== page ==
Dear Johnny Damon
Dear Johnny Damon,
You’re not a Hall of Famer. You’re not particularly close – at least you shouldn’t be.
One time in your entire career have you ranked in the top-10 in WAR.
Once a piece, you’ve led the league in runs scored, stolen bases, and triples. You’ve received MVP voted in just four different seasons, largely because you played in big markets, and never once have you placed higher than 13th. Like Bob Wickman, you’re a 2-time all-star.
You are not a Hall-of-Famer by any objective measurement, but what you are is a millionaire. Actually, you’ve banked about $110,439,000.00. That’s a lot of money.
Do you really want to price yourself out of a job because you aren’t seeing any 5 million dollar offers? That strikes me as unwise.
And here’s why: you have 2723 career hits.
That’s a pretty good number and heck, you’ve had a pretty good career. For fifteen years, you’ve been a solid force atop lineups who has managed to play 140+ games year-in and year-out. Those qualities have given you the opportunity to accumulate a lot of hits, 2723, in fact! That’s sandwiched between Roberto Alomar and Lou Gehrig for 57th all-time.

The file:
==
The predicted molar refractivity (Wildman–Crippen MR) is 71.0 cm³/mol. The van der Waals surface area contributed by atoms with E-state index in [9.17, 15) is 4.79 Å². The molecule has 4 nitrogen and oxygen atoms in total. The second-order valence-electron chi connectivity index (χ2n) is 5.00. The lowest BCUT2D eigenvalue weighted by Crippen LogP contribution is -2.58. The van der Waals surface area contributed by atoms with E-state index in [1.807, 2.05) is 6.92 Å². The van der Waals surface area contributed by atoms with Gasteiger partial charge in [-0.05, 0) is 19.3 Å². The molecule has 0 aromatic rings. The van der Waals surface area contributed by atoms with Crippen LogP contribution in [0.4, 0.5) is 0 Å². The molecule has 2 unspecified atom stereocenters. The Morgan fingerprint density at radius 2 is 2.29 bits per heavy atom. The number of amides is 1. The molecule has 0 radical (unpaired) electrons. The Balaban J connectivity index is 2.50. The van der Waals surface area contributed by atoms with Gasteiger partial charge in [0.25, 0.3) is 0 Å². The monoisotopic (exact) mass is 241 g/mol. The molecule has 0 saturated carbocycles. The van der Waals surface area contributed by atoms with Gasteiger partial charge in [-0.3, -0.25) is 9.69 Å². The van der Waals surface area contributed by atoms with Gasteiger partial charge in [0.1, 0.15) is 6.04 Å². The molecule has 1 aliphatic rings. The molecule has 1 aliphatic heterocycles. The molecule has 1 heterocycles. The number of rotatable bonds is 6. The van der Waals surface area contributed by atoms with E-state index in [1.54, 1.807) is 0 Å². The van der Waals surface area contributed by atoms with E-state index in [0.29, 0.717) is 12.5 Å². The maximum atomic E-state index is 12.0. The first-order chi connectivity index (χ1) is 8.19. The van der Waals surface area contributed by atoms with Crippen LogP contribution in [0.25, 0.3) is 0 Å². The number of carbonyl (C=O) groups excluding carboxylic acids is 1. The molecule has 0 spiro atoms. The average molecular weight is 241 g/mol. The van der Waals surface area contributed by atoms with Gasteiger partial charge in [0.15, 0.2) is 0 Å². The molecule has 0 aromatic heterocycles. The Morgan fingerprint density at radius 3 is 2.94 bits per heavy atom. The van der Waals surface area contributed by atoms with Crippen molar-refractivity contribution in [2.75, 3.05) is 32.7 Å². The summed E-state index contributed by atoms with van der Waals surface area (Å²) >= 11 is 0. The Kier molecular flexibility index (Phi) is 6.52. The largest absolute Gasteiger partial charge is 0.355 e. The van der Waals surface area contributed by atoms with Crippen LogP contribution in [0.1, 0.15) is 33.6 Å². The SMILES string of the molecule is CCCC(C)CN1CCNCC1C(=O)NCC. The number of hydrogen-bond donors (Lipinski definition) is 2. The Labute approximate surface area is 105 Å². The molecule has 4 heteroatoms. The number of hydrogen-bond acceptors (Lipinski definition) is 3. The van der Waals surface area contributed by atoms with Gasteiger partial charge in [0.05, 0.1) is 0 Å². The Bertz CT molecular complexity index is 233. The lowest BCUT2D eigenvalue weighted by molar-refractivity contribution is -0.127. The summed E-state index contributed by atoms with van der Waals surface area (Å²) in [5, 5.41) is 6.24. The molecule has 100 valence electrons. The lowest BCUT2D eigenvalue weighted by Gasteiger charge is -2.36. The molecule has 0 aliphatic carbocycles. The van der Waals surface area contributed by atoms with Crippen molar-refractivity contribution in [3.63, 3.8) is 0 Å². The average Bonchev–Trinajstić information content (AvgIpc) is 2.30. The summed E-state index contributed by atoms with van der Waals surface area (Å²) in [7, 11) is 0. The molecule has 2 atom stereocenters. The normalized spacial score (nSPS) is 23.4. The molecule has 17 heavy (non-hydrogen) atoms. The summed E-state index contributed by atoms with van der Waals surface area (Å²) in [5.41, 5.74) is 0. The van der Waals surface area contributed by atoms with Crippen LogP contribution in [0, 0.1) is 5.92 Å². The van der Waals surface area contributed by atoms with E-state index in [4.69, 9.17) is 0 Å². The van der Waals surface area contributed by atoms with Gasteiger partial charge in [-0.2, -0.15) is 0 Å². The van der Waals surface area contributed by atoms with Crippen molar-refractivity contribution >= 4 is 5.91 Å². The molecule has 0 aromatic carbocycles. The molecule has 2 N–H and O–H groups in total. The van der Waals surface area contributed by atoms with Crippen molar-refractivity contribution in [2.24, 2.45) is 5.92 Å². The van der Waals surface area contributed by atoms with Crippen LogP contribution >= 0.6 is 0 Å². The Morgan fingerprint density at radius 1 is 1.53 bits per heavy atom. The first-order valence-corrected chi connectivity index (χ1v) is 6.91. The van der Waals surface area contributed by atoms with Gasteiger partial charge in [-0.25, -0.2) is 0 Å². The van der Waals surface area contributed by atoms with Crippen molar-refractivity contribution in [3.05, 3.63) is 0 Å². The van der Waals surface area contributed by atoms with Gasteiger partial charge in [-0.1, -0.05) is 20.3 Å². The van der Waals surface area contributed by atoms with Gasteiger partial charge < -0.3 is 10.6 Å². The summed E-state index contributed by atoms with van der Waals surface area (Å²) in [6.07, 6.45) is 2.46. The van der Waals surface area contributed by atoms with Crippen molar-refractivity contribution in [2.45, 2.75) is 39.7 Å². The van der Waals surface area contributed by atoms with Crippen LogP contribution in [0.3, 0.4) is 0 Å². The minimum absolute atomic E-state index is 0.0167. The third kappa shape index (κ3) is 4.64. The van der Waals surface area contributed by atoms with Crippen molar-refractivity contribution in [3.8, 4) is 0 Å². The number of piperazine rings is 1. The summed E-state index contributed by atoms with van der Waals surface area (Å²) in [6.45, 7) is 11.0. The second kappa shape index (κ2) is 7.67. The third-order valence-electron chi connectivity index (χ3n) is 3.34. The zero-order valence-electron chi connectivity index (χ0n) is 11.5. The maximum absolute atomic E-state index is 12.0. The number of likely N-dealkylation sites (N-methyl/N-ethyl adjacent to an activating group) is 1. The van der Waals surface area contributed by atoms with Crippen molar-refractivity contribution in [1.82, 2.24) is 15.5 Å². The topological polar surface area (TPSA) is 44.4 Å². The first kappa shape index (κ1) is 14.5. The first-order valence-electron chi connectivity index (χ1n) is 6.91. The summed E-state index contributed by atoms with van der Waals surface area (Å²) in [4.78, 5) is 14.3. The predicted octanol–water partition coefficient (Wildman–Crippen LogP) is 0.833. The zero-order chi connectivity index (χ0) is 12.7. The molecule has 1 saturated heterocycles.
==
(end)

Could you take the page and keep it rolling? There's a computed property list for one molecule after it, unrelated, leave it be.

The difference, of course, is that those gentlemen are all-time greats and you, Mr. Damon, are not. Your career, even with all those hits, while impressive, make you much more like Rusty Staub, Vada Pinson, Al Oliver, and Harold Baines than your Alomars and Gehrigs.
Thing is, for no good reason whatsoever, and another 277 hits will rubber-stamp your induction into the MLB Hall of Fame (even though, as I previously mentioned, you’re no Hall of Famer). That’s 138.5 hits per year. You’ve done that every year since….whoa, 1998? Batting at the top of the order for good teams and staying healthy will do that for you.
It doesn’t matter that your career as a ballplayer is still not the stuff of legends – not even close. But 3,000 hits – a completely arbitrary number of hits, by the way – would get you to baseball immortality. Even though you’d be the worst player with 3,000 hits with the exception of Lou Brock – even though Cap Anson still, to this day, has a better arm than you – you’d most likely be enshrined.
This is a no-brainer for you. Hang around for two more years. Take less money – you already have enough, even if your ex-wife took half of it (did you not get a pre-nup? Seriously?). Sign with a team where you can be guaranteed to play every day – the A’s or Mariners, perhaps? Actually, you might draw too many walks doing that, considering the severe lack of protection you’d receive. Either way, holding out for 5 million dollars is not the best long-term solution for you.